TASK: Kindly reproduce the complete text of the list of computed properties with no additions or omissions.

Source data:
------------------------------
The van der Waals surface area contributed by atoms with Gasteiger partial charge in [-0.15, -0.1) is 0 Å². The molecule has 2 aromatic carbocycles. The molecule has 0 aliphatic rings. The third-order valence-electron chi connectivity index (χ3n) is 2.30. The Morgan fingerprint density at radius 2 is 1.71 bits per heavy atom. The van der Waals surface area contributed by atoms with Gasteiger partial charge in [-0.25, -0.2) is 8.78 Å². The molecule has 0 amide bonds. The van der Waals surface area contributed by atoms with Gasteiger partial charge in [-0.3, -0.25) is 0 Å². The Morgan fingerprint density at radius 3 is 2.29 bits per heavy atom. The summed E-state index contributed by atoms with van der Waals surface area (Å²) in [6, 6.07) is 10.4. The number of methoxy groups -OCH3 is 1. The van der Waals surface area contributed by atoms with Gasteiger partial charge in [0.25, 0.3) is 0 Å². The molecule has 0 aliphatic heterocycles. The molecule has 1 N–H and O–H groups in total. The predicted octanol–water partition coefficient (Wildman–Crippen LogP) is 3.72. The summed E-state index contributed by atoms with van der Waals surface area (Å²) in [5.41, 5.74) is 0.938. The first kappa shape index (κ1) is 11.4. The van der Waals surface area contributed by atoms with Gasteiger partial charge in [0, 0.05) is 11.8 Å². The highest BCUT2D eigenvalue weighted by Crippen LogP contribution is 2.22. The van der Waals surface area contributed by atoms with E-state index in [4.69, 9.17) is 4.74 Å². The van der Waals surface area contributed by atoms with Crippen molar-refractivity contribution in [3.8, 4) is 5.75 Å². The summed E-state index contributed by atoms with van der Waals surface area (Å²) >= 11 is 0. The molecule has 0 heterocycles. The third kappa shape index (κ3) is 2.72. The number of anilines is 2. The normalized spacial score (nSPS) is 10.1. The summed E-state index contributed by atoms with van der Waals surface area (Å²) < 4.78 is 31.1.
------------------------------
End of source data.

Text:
The van der Waals surface area contributed by atoms with Gasteiger partial charge in [-0.15, -0.1) is 0 Å². The molecule has 2 aromatic carbocycles. The molecule has 0 aliphatic rings. The third-order valence-electron chi connectivity index (χ3n) is 2.30. The Morgan fingerprint density at radius 2 is 1.71 bits per heavy atom. The van der Waals surface area contributed by atoms with Gasteiger partial charge in [-0.25, -0.2) is 8.78 Å². The molecule has 0 amide bonds. The van der Waals surface area contributed by atoms with Gasteiger partial charge in [-0.3, -0.25) is 0 Å². The Morgan fingerprint density at radius 3 is 2.29 bits per heavy atom. The summed E-state index contributed by atoms with van der Waals surface area (Å²) in [6, 6.07) is 10.4. The number of methoxy groups -OCH3 is 1. The van der Waals surface area contributed by atoms with Gasteiger partial charge in [0.25, 0.3) is 0 Å². The molecule has 0 aliphatic heterocycles. The molecule has 1 N–H and O–H groups in total. The predicted octanol–water partition coefficient (Wildman–Crippen LogP) is 3.72. The summed E-state index contributed by atoms with van der Waals surface area (Å²) in [5.41, 5.74) is 0.938. The first kappa shape index (κ1) is 11.4. The van der Waals surface area contributed by atoms with Gasteiger partial charge in [0, 0.05) is 11.8 Å². The highest BCUT2D eigenvalue weighted by Crippen LogP contribution is 2.22. The van der Waals surface area contributed by atoms with E-state index in [4.69, 9.17) is 4.74 Å². The van der Waals surface area contributed by atoms with Crippen molar-refractivity contribution in [3.8, 4) is 5.75 Å². The summed E-state index contributed by atoms with van der Waals surface area (Å²) >= 11 is 0. The molecule has 0 heterocycles. The third kappa shape index (κ3) is 2.72. The number of anilines is 2. The normalized spacial score (nSPS) is 10.1. The summed E-state index contributed by atoms with van der Waals surface area (Å²) < 4.78 is 31.1.